I'd like to add another reason to not do this. If you are using pointers in this way, and if you happen to have a bug that depends on the ordering of the elements of a container, then it will be very difficult to find. Even if your program seems to be completely deterministic, it will not be. The order of the elements in a container depends on the algorithm the memory allocator uses, which is completely out of your control. If you run the same example muliple times without restarting your program, some may fail and others succeed.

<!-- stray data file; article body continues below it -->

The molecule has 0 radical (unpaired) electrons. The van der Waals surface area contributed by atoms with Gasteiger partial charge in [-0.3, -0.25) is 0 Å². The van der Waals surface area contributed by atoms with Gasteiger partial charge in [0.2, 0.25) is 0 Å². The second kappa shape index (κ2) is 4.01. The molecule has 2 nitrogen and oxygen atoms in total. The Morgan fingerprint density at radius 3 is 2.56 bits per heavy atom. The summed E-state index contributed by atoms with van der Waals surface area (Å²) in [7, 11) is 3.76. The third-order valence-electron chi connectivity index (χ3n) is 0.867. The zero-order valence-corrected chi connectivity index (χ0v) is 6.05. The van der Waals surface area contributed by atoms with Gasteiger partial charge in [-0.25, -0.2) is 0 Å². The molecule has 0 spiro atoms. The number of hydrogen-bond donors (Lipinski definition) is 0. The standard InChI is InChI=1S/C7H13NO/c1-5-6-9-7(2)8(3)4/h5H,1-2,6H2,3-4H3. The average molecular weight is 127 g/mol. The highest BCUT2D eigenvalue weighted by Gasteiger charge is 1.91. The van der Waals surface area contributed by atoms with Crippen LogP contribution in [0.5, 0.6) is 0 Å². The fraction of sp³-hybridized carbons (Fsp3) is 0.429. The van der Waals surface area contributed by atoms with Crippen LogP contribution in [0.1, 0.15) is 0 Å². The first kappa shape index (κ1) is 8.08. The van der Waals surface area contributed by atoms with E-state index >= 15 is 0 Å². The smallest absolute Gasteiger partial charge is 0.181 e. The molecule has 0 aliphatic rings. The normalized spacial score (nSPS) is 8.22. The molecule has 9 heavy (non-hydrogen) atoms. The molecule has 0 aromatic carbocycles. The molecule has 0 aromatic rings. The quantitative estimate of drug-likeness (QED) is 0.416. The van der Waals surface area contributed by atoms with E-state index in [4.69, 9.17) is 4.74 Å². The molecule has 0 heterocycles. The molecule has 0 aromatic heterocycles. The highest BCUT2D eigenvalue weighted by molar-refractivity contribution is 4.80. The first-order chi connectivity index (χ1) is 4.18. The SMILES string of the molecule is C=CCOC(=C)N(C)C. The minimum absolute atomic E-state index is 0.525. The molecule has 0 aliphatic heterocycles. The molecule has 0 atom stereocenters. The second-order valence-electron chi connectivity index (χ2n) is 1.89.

This is the voice of bitter experience. I did this with a debugger project once, where I had containers filled with C++ symbols. When I needed to sort the symbols, I ended up with symbols which are different, but which have the same name (think overloaded functions) and which were identical in all other respect. So, in this case I compared them as a last resort by the address of the symbol object. I ran into several bugs which were apparently non-deterministic, where the non-determinism was caused by just this phenomenon. Sometimes it took more than 10 or 15 attempts to reproduce the problems. I eventually took the time to eliminate sorting by addresses, and that saved me a lot of trouble over the longer term.
With that said, I won't say I haven't done this recently. But every time I do it I feel like it's a mistake.